What is it? The Renault Clio Gordini bears the name of the tuning company that the car maker worked with during the '50s, '60s and '70s.
Gordini trim brings a host of cosmetic upgrades, including white stripes that run over the bonnet and roof, plus front foglights and tinted windows.
Initially, Gordini trim came with the 2.0-litre petrol engine from the Clio Renaultsport, but Renault has now added a 1.6 petrol and a 1.5 diesel for those who like the sporty looks but don't need hot-hatch performance. We drove the diesel.
What's it like to drive? The 105bhp engine is similar to the unit found in larger Renaults and Nissans (and has 18bhp more than the 1.5-litre diesel in other versions of the Clio), so has the same good and bad points.
There's decent pace and flexibility, but it lacks the tantalising growl of its petrol counterparts. However, average economy of 62.8mpg and CO2 emissions of 110g/km make the Gordini cheap to run and tax.
The ride is a little firm around town, but the light steering is useful when negotiating narrow streets and parking.
The steering gets heavier with speed, too, so you'll feel confident enough to push on as the road gets twisty. The Clio grips and handles pretty well, and feels stable at speed.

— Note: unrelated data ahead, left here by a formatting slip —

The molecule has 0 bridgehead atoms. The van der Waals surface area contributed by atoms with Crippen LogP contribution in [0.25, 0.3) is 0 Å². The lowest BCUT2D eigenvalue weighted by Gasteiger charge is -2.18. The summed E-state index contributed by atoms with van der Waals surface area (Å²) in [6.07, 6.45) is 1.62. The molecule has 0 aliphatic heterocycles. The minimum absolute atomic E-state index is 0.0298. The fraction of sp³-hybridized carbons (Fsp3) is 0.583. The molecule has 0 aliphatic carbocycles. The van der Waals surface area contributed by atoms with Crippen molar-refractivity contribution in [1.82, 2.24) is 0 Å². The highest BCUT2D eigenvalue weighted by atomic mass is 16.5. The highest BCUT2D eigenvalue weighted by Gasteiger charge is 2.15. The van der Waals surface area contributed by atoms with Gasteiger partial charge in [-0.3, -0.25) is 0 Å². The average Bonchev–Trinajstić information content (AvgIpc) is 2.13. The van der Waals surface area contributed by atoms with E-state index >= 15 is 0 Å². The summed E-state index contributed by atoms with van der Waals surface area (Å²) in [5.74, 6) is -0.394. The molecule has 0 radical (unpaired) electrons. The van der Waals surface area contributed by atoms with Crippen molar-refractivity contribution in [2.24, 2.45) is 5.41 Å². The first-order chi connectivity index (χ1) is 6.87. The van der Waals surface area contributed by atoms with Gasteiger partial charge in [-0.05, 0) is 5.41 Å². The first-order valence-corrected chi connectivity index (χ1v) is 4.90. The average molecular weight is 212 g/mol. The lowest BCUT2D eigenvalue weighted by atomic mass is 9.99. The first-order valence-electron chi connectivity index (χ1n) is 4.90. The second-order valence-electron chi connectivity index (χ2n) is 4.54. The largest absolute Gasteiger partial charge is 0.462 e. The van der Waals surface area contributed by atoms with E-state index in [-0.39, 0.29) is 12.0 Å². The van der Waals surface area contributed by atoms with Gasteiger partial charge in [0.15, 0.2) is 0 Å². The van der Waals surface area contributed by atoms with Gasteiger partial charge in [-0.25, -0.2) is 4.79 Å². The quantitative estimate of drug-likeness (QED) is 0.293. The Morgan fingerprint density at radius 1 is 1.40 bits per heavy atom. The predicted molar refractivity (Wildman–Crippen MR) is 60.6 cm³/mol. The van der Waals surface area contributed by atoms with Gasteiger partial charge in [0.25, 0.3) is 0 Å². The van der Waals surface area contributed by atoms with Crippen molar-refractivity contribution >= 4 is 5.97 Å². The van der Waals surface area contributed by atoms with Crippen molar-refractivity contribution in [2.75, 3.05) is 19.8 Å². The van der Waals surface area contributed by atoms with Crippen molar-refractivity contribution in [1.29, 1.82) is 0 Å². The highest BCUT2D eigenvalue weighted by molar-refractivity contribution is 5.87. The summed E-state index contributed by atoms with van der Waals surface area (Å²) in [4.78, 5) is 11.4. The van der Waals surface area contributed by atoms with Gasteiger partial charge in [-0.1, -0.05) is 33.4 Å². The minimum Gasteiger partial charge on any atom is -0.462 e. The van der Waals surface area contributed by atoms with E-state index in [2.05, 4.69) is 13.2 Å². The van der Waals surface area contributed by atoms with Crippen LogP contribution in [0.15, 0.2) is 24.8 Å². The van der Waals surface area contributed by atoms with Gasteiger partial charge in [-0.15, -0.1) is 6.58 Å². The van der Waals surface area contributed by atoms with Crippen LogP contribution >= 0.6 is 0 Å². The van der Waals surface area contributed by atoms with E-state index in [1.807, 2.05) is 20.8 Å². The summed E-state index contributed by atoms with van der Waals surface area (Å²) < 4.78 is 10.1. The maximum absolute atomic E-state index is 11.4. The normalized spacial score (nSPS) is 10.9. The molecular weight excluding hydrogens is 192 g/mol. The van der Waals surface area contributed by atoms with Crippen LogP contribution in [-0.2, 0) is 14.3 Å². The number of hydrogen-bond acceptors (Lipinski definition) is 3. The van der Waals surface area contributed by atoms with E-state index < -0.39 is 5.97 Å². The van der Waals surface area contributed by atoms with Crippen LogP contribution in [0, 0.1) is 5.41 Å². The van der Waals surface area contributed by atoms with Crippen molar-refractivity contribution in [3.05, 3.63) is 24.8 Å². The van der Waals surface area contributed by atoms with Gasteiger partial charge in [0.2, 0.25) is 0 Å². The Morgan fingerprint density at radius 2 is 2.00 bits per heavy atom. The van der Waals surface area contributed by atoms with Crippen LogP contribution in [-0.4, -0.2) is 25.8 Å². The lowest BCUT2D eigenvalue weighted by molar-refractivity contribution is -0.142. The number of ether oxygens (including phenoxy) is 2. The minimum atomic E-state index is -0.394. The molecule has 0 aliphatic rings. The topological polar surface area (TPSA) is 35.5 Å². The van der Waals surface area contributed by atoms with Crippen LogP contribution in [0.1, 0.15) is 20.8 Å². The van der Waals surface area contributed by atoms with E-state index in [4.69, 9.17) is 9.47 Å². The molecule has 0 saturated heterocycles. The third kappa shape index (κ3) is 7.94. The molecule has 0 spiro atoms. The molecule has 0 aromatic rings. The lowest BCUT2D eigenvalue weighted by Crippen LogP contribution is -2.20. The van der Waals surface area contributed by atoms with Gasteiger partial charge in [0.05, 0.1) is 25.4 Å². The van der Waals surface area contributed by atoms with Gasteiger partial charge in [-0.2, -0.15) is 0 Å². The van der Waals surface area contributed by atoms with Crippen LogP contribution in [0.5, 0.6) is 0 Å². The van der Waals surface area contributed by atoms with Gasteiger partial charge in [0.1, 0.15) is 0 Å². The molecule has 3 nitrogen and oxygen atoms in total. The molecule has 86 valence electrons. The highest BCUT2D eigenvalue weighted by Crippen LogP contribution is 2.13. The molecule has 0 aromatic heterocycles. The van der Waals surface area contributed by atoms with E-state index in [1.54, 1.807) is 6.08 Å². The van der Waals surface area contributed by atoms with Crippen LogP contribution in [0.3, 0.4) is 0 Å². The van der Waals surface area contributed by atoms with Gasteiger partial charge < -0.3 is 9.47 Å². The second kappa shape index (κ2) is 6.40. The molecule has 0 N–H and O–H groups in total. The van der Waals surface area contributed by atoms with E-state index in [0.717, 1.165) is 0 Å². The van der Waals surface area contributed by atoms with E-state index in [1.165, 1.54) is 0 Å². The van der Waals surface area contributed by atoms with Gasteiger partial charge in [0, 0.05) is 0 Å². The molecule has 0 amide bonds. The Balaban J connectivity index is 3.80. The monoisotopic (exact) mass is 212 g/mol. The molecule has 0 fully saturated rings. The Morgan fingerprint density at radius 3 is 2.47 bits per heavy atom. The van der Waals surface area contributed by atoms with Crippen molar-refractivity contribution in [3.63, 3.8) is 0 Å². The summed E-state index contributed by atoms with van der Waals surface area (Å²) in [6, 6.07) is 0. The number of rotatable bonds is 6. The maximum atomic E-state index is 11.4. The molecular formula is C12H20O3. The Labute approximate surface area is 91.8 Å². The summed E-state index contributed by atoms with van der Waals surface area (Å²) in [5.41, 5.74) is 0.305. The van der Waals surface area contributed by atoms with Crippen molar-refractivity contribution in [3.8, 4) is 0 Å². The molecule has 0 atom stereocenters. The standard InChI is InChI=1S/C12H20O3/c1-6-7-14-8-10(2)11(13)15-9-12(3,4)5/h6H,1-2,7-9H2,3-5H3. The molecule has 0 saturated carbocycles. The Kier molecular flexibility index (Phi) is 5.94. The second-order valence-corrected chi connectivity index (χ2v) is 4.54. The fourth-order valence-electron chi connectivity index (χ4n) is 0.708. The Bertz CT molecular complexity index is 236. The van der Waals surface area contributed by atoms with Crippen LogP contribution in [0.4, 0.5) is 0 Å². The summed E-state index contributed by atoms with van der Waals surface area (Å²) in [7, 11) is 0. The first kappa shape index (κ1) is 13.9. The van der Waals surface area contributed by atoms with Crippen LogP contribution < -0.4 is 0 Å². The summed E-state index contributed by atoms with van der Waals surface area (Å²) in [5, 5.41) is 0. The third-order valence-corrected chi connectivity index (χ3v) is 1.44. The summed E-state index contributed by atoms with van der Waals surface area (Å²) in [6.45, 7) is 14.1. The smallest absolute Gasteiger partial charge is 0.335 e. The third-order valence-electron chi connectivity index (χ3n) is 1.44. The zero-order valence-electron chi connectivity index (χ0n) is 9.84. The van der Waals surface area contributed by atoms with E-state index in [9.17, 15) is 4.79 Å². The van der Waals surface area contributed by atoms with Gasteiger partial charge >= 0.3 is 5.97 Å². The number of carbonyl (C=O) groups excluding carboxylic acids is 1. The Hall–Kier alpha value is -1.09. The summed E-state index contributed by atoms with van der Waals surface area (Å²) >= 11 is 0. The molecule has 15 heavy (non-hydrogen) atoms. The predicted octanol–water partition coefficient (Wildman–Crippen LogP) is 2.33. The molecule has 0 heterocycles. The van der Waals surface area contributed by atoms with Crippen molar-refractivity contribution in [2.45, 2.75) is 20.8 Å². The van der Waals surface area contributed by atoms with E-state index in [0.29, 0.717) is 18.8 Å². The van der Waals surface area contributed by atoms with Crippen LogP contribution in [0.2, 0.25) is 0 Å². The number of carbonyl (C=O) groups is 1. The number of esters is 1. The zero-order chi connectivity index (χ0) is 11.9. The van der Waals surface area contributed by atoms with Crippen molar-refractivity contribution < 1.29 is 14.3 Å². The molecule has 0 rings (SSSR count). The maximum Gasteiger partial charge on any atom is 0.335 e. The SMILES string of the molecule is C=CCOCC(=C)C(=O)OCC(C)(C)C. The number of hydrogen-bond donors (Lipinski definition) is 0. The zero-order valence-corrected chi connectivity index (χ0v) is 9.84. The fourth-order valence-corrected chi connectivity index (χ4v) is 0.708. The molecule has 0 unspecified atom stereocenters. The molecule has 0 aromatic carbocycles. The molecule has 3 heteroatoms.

What's it like inside? Stripes that match those on the bonnet and roof adorn the steering wheel, while the 'Gordini' name is embossed on the seats and gearlever.
The Clio Gordini also get sports seats, climate control and additional airbags as standard, with Bluetooth, sat-nav and leather upholstery as options.
There's plenty of room for four, plus the dashboard is covered in appealing soft-touch plastics. However, the stereo controls are fiddly and some people will struggle to get comfortable because the steering wheel doesn't adjust for reach.
Should I buy one? The Clio's a fine supermini, and the Renaultsport version is one of the best hot hatches around. However, we wouldn't bother with the Gordini unless you really want the stripes and fancy alloys.
The 1.2-litre turbo petrol is significantly cheaper and will suit most buyers, while those that do enough miles to justify a diesel are better off with one of the cheaper 1.5s.
What Car? says
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